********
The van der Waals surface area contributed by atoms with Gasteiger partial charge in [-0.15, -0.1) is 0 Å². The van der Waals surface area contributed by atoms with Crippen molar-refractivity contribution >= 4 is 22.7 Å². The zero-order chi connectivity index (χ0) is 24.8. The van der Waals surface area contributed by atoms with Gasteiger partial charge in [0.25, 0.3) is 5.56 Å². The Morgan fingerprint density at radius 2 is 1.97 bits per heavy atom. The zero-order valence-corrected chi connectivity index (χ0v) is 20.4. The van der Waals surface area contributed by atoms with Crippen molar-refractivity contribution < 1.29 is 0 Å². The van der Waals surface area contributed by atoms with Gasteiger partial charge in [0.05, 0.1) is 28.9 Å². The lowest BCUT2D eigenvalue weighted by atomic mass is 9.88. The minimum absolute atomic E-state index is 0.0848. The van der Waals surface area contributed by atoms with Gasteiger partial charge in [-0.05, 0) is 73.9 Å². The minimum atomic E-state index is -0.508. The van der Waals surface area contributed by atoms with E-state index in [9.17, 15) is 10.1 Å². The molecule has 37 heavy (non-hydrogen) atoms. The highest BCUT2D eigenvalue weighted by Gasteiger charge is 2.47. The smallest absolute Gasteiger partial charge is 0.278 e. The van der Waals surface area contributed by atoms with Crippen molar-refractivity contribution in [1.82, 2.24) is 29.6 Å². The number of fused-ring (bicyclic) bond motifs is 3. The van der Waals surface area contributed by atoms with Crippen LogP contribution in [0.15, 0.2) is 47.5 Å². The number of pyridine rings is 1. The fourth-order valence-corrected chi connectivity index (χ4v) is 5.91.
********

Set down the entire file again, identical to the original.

The van der Waals surface area contributed by atoms with Gasteiger partial charge in [-0.15, -0.1) is 0 Å². The van der Waals surface area contributed by atoms with Crippen molar-refractivity contribution >= 4 is 22.7 Å². The zero-order chi connectivity index (χ0) is 24.8. The van der Waals surface area contributed by atoms with Gasteiger partial charge in [0.25, 0.3) is 5.56 Å². The Morgan fingerprint density at radius 2 is 1.97 bits per heavy atom. The zero-order valence-corrected chi connectivity index (χ0v) is 20.4. The van der Waals surface area contributed by atoms with Crippen molar-refractivity contribution < 1.29 is 0 Å². The van der Waals surface area contributed by atoms with Gasteiger partial charge in [0.05, 0.1) is 28.9 Å². The lowest BCUT2D eigenvalue weighted by atomic mass is 9.88. The minimum absolute atomic E-state index is 0.0848. The van der Waals surface area contributed by atoms with Gasteiger partial charge in [-0.05, 0) is 73.9 Å². The minimum atomic E-state index is -0.508. The van der Waals surface area contributed by atoms with E-state index in [9.17, 15) is 10.1 Å². The molecule has 37 heavy (non-hydrogen) atoms. The highest BCUT2D eigenvalue weighted by Gasteiger charge is 2.47. The smallest absolute Gasteiger partial charge is 0.278 e. The van der Waals surface area contributed by atoms with Crippen molar-refractivity contribution in [1.82, 2.24) is 29.6 Å². The number of fused-ring (bicyclic) bond motifs is 3. The van der Waals surface area contributed by atoms with Crippen LogP contribution in [0.15, 0.2) is 47.5 Å². The number of pyridine rings is 1. The fourth-order valence-corrected chi connectivity index (χ4v) is 5.91.